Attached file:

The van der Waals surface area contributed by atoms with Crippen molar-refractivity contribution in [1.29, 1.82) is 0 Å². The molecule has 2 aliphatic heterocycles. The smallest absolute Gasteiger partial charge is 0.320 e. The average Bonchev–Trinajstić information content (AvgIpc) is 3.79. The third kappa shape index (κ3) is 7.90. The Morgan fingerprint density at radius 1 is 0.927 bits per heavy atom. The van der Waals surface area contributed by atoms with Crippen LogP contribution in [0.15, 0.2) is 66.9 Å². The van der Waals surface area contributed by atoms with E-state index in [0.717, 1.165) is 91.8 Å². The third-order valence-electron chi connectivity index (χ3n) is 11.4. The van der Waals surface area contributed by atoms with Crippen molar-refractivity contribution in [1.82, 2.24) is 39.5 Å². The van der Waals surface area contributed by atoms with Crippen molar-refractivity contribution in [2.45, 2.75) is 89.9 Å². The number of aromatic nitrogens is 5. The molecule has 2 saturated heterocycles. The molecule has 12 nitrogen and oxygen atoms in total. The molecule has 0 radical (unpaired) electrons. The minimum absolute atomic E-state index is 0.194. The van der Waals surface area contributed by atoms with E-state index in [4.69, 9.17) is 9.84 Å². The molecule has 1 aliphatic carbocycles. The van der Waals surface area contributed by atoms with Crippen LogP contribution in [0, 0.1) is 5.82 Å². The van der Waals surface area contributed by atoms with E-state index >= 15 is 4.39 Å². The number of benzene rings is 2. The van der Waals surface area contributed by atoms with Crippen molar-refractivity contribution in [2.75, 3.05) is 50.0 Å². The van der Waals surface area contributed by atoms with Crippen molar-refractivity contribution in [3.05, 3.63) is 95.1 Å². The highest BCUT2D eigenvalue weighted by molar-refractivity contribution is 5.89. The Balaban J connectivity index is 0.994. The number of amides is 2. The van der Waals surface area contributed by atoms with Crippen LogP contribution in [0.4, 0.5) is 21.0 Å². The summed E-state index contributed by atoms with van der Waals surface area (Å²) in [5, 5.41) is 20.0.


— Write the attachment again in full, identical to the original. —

The van der Waals surface area contributed by atoms with Crippen molar-refractivity contribution in [1.29, 1.82) is 0 Å². The molecule has 2 aliphatic heterocycles. The smallest absolute Gasteiger partial charge is 0.320 e. The average Bonchev–Trinajstić information content (AvgIpc) is 3.79. The third kappa shape index (κ3) is 7.90. The Morgan fingerprint density at radius 1 is 0.927 bits per heavy atom. The van der Waals surface area contributed by atoms with Crippen LogP contribution in [0.15, 0.2) is 66.9 Å². The van der Waals surface area contributed by atoms with E-state index in [0.717, 1.165) is 91.8 Å². The third-order valence-electron chi connectivity index (χ3n) is 11.4. The van der Waals surface area contributed by atoms with Crippen molar-refractivity contribution in [1.82, 2.24) is 39.5 Å². The van der Waals surface area contributed by atoms with Crippen molar-refractivity contribution in [2.45, 2.75) is 89.9 Å². The number of aromatic nitrogens is 5. The molecule has 2 saturated heterocycles. The molecule has 12 nitrogen and oxygen atoms in total. The molecule has 0 radical (unpaired) electrons. The minimum absolute atomic E-state index is 0.194. The van der Waals surface area contributed by atoms with E-state index in [4.69, 9.17) is 9.84 Å². The molecule has 1 aliphatic carbocycles. The van der Waals surface area contributed by atoms with Crippen LogP contribution in [0, 0.1) is 5.82 Å². The van der Waals surface area contributed by atoms with E-state index >= 15 is 4.39 Å². The number of benzene rings is 2. The van der Waals surface area contributed by atoms with Crippen molar-refractivity contribution in [2.75, 3.05) is 50.0 Å². The van der Waals surface area contributed by atoms with Crippen molar-refractivity contribution in [3.05, 3.63) is 95.1 Å². The highest BCUT2D eigenvalue weighted by molar-refractivity contribution is 5.89. The Balaban J connectivity index is 0.994. The number of amides is 2. The van der Waals surface area contributed by atoms with Crippen LogP contribution in [0.4, 0.5) is 21.0 Å². The summed E-state index contributed by atoms with van der Waals surface area (Å²) in [5, 5.41) is 20.0.